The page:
Humphrey (100 and 200

FLE PHOTO/Daily
Canham Natatorium plays host to the 1993 Women's Big Ten Swimming and Diving Championship today through
Saturday. The Wolverines are attempting to capture their seventh straight conference title.

backstroke), Hooiveld (100 and 200
breaststroke) and Kirsten Silvester
(500 freestyle).
These swimmers will be a key to
the Wolverines' title hopes.
"We need to swim well in the
500 (freestyle), the breasts and the
backs," Richardson said. "These
should be our strong points."
Richardson expects this year's
meet to be much closer than last sea-
son's massacre, when Michigan top-
ped second-place Northwestern by
423.5 points.
"I think it's going to be a much
faster meet," Richardson said.
"There's a lot more depth in the con-
ference. Plus we lost five NCAA
qualifiers from last year."
The No. 14 Wildcats will be the
closest challenger. Northwestern is
led by four freshmen - Meredith
Booker, Kim Paton, Laura Yenglin
and Margret Brandenstein - who
have all met NCAA consideration
times. Northwestern will rely on its
sprinters.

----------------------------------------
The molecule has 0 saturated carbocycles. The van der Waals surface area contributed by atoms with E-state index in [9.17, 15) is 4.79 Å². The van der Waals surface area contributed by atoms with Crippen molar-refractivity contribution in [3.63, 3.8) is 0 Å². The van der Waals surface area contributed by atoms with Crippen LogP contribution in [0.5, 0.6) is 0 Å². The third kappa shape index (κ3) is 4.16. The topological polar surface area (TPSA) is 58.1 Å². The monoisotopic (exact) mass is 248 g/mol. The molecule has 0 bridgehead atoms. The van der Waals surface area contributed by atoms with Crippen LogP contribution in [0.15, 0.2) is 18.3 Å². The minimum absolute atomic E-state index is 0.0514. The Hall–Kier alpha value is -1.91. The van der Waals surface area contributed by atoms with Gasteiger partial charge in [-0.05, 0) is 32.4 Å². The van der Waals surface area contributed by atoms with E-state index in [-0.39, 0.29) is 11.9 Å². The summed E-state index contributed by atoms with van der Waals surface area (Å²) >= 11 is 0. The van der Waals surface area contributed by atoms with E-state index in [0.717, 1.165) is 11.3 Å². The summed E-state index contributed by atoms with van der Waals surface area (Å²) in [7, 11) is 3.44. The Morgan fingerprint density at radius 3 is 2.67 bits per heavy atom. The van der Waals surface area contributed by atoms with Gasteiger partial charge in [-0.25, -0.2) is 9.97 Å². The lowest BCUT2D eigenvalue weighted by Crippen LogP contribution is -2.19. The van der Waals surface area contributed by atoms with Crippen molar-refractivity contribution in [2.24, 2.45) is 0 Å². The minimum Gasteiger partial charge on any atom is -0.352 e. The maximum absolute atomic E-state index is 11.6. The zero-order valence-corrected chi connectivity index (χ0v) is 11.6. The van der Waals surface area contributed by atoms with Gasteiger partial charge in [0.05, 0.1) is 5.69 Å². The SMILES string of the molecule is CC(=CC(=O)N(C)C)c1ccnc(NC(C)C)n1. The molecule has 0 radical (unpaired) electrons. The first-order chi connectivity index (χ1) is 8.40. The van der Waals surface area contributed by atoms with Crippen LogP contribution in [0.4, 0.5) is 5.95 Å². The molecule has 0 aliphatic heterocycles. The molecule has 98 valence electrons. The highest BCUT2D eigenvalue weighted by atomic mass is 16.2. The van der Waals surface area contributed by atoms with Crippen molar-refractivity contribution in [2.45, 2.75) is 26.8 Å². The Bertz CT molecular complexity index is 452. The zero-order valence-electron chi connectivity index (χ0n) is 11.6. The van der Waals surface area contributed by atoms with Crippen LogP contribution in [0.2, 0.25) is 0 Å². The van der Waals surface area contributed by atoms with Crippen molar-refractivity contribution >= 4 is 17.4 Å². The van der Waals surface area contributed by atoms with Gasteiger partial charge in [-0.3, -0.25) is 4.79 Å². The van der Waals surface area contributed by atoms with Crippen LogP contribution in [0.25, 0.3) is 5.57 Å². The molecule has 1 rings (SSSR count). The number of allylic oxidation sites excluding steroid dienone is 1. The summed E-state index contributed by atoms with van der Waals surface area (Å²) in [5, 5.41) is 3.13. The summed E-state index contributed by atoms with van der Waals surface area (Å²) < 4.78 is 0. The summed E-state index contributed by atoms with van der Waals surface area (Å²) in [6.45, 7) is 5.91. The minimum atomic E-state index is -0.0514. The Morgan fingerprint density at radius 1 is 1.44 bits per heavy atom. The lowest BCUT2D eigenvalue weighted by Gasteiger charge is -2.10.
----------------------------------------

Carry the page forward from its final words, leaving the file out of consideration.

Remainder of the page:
"(Northwestern) is so good in the

freestyles," Gehrs said. "That's an
area where we're lacking."
Kathie Wicktstrand, Northwest-
ern's coach, sees the relays, where
the points are worth twice the
amount of an individual event, as a
place for her team to score points.
"We have really strong 200, 400
and 800 free relay teams," Wick-
strand said.
The dark horse challenger, Penn
State, returns a double-event winner
in Fran McDermid (100 and 200
freestyles). Krimmel said he also ex-
pects Regen Stacey and Heather
Nicholson to swim well for the
Nittany Lions.
The other teams in the conference
will not challenge for the champi-
onship, but they do have swimmers
that could make a splash at Canham.
Some of these women are: the sister
tandem of Kim and Amy Fritsch,
and Susan Wolfe - all from Purdue,
Leann Lousier from Michigan State,
and Minnesota's Laura Herman.
With the swimming portion of

the Big Ten meet tightly contested,
the diving portion will have added
importance.
"Diving, this year, will be a real
big factor," Michigan diving coach
Dick Kimball said.
If this is the case, the Wolverines
are well-prepared.
"It's a real advantage being in
your own field pool," Kimball said.
"You get used to the boards, the
pool, and other things like that."
Margie Stoll is only one of a
number of divers having a successful
season for Michigan. Junior Cin-
namon Woods and freshman Carrie
Zarse have won events consistently
in dual meets.
The Big Ten is blessed with a
number of talented divers. Both
Indiana and Minnesota boast defend-
ing Big Ten champions in Kristen
Kane (three-meter and platform
events) and Laurie Nelson (one-me-
ter).

The outlook of the meet is
for the Wolverines who are
fident history will repeat itself.

good
con-